Friday, April 15, 2011

The Things They Do Nowadays!

Okay, I admit it, I’m not really 25. And my daughters are not older than me. Sigh. I am a middle-aged woman who is totally amazed with the changes in technology over my lifetime.

I remember when it was a big deal to go down the street to the neighbors’ house in order to see Walt Disney Wonderful World of Color in actual color. Our TV was black and white, as were most of the TV’s back then. Most TV shows were filmed in black and white too, so it really wasn’t a big deal. Right now, I’m sitting across the room from a 42-inch flat screen (a gift from my daughter and son-in-law). Times have changed.

I remember the evening I recorded the last few minutes of an episode of Scarecrow and Mrs. King on our spanking new VCR thingy, I was totally blown away. Back then, transistor radios were cool; and calculators, which could do little more than add and subtract, were all the rage. It was a fun time. I now have to capability to record four shows and watch another, all without tapes. My cheapo cell phone can  do the calculations, along with texting, reminding when my favorite show is on, I can play games, and oh yeah, I can call people on it. The pone is about the size of my first calculator and smaller than my first transistor radio.

While people are talking about changing to Blue Ray, I still have a VCR (it’s a VCR and DVD player—so there!). I love DVD’s. They’re much more reliable and definitely easier to store. We currently have a huge box of VHS video tapes that we don’t have room for, but replacing them would be impossible, or expensive, which amounts to about the same thing.

I also have a record collection. No, really, records. Vinyl man, it’s cool, dude. But I digress. I know CD’s are easier to store, have better sound, and are incredibly cool, but I love my albums. Of course, now there is the download thing. But what happens if you accidently delete the thing? And I change what I like to listen to a lot. And then much later I like to go back to my old stuff because after a while it becomes fresh again. Therefore having CD’s that I can then download onto a computer or MP3 player makes more sense to me. Or, maybe I’m just a bit behind the times? Oh well.

Actually, mostly I listen to the radio (or computer equivalent) most of the time. Pop when I’m writing and classical at other times We leave classical radio on all night. It’s great to wake up in the middle of the night to hear something familiar, relaxing, and uplifting; or new and beautiful. Everybody has their own favorite music, of course. For the record (or is that CD), I listen to and enjoy many different types of music. And have written while listening to many of them. Pop works right now, but may not for my next manuscript.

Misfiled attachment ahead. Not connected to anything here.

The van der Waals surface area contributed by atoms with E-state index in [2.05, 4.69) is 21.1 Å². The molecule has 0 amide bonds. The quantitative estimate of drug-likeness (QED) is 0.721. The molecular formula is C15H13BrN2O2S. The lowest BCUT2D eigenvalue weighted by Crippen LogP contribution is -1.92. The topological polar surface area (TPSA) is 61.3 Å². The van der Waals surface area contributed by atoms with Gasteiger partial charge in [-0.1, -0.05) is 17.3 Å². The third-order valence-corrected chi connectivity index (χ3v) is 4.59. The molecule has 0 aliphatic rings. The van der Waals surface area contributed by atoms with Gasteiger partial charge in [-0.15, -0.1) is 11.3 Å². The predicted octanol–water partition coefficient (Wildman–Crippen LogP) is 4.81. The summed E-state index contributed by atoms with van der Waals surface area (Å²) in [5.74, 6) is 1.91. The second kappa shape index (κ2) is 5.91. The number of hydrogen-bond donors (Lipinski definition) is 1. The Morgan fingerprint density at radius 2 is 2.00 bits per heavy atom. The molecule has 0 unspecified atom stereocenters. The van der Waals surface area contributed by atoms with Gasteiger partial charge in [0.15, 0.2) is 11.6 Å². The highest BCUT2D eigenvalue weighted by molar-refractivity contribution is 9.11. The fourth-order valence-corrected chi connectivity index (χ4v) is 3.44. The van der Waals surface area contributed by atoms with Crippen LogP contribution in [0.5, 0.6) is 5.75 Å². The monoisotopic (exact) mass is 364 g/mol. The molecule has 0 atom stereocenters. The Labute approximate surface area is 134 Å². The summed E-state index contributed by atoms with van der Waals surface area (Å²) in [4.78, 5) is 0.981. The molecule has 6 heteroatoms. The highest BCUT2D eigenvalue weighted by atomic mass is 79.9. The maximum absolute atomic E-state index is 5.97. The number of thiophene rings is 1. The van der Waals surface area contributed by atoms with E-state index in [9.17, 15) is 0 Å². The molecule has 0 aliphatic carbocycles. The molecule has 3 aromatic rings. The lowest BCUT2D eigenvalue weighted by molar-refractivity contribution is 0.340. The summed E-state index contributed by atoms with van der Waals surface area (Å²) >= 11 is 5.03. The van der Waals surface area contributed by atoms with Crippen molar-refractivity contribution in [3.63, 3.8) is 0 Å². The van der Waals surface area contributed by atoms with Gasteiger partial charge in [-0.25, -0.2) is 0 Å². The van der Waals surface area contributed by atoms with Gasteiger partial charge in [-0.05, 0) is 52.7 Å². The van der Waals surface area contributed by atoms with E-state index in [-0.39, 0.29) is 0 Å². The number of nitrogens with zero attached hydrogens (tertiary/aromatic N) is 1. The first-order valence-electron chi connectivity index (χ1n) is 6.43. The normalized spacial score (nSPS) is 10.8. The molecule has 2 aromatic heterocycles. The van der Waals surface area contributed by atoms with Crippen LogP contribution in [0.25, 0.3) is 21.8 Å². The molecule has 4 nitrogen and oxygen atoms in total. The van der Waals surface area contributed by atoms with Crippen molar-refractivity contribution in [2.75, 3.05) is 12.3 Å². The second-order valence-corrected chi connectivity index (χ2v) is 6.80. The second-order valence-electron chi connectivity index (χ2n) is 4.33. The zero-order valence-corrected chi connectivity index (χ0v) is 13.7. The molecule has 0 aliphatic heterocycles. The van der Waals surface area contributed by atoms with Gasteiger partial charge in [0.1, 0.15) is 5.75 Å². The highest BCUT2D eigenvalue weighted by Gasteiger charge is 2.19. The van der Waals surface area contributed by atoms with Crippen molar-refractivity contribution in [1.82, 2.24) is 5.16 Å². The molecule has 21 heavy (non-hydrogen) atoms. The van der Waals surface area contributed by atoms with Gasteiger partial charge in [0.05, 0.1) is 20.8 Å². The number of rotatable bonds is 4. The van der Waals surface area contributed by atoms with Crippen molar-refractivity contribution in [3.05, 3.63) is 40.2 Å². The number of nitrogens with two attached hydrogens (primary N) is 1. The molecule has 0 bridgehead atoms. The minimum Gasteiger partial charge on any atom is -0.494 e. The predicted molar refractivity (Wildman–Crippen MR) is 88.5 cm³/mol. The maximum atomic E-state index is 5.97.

Speaking of manuscripts, I wrote my first “novel” with pen and paper (may you never be unfortunate enough to read the pathetic thing). I tried to type the thing into a typewriter. I type fast, but make a LOT of mistakes. I truly don’t believe I’d be published if I had to do all the work on a typewriter. Did I mention I have a love/hate relationship  with my computer? But then, many people do.

The thing is, I’m lucky enough to have been born at a time when technology was changing; I’ve had a chance to see all this stuff happen. And I was lucky enough to enjoy watching the space program take off. To see Neil Armstrong walk on the moon, and I was old enough to understand what was happening. The moon landing was one of the highlights of my life. I’m glad I was there.

2 comments:

  1. I can't even imagine typing on an old-style typewriter now. The pain of the typo would kill my creativity!

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  2. I wrote my first novel on one of those electronic typewriters with the little - and I do mean LITTLE - window that lets you see each line before you hit enter. Or was it return? Can't remember. It was torture. Every mistake or changed line meant ripping out the page, or pages, and doing it again. Shadow used to wait for the balled up paper. I'd toss them down the stairs and she'd play for hours with them. As soon as she heard the typewriter whirr to life she'd sit by the door and wait. :)

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